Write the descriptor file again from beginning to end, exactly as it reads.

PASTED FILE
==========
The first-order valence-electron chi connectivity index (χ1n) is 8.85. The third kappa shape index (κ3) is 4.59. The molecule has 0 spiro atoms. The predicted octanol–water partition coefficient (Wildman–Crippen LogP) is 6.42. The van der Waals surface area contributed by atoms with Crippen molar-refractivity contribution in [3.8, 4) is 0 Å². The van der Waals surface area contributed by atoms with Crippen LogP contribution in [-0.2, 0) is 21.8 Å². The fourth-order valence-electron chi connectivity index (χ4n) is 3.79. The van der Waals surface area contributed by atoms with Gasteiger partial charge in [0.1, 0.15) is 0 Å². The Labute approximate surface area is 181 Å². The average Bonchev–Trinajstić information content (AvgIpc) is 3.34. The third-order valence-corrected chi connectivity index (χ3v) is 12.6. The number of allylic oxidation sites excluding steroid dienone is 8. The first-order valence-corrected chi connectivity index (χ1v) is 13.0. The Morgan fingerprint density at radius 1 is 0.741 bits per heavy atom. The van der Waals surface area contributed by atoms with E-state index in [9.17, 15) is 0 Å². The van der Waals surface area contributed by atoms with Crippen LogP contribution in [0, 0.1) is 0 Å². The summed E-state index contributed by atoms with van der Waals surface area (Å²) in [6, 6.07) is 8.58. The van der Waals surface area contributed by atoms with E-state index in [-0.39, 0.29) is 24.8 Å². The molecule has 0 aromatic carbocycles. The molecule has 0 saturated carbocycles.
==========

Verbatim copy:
The first-order valence-electron chi connectivity index (χ1n) is 8.85. The third kappa shape index (κ3) is 4.59. The molecule has 0 spiro atoms. The predicted octanol–water partition coefficient (Wildman–Crippen LogP) is 6.42. The van der Waals surface area contributed by atoms with Crippen molar-refractivity contribution in [3.8, 4) is 0 Å². The van der Waals surface area contributed by atoms with Crippen LogP contribution in [-0.2, 0) is 21.8 Å². The fourth-order valence-electron chi connectivity index (χ4n) is 3.79. The van der Waals surface area contributed by atoms with Gasteiger partial charge in [0.1, 0.15) is 0 Å². The Labute approximate surface area is 181 Å². The average Bonchev–Trinajstić information content (AvgIpc) is 3.34. The third-order valence-corrected chi connectivity index (χ3v) is 12.6. The number of allylic oxidation sites excluding steroid dienone is 8. The first-order valence-corrected chi connectivity index (χ1v) is 13.0. The Morgan fingerprint density at radius 1 is 0.741 bits per heavy atom. The van der Waals surface area contributed by atoms with E-state index in [9.17, 15) is 0 Å². The van der Waals surface area contributed by atoms with Crippen LogP contribution in [0, 0.1) is 0 Å². The summed E-state index contributed by atoms with van der Waals surface area (Å²) in [6, 6.07) is 8.58. The van der Waals surface area contributed by atoms with E-state index in [-0.39, 0.29) is 24.8 Å². The molecule has 0 aromatic carbocycles. The molecule has 0 saturated carbocycles.